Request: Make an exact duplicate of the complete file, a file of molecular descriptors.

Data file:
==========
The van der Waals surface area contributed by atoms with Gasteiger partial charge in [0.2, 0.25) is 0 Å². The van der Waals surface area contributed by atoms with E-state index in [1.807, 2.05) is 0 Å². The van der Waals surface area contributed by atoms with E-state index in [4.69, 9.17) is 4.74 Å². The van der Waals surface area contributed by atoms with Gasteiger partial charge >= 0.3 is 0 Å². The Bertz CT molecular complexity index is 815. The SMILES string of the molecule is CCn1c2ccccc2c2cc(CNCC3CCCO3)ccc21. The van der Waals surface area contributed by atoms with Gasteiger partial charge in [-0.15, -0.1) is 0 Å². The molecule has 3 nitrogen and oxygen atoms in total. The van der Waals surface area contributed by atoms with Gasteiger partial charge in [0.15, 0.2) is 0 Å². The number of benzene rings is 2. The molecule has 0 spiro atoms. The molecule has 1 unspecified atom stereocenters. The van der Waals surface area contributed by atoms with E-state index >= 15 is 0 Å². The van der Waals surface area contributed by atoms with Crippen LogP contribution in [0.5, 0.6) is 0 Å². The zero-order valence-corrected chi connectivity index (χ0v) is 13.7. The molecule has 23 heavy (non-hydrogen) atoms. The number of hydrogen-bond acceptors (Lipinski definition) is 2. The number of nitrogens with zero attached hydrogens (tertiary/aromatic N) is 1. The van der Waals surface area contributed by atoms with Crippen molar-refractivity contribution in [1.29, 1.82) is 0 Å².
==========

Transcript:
The van der Waals surface area contributed by atoms with Gasteiger partial charge in [0.2, 0.25) is 0 Å². The van der Waals surface area contributed by atoms with E-state index in [1.807, 2.05) is 0 Å². The van der Waals surface area contributed by atoms with E-state index in [4.69, 9.17) is 4.74 Å². The van der Waals surface area contributed by atoms with Gasteiger partial charge >= 0.3 is 0 Å². The Bertz CT molecular complexity index is 815. The SMILES string of the molecule is CCn1c2ccccc2c2cc(CNCC3CCCO3)ccc21. The van der Waals surface area contributed by atoms with Gasteiger partial charge in [-0.15, -0.1) is 0 Å². The molecule has 3 nitrogen and oxygen atoms in total. The van der Waals surface area contributed by atoms with Gasteiger partial charge in [0.15, 0.2) is 0 Å². The number of benzene rings is 2. The molecule has 0 spiro atoms. The molecule has 1 unspecified atom stereocenters. The van der Waals surface area contributed by atoms with E-state index >= 15 is 0 Å². The van der Waals surface area contributed by atoms with Crippen LogP contribution in [0.5, 0.6) is 0 Å². The zero-order valence-corrected chi connectivity index (χ0v) is 13.7. The molecule has 23 heavy (non-hydrogen) atoms. The number of hydrogen-bond acceptors (Lipinski definition) is 2. The number of nitrogens with zero attached hydrogens (tertiary/aromatic N) is 1. The van der Waals surface area contributed by atoms with Crippen molar-refractivity contribution in [1.29, 1.82) is 0 Å².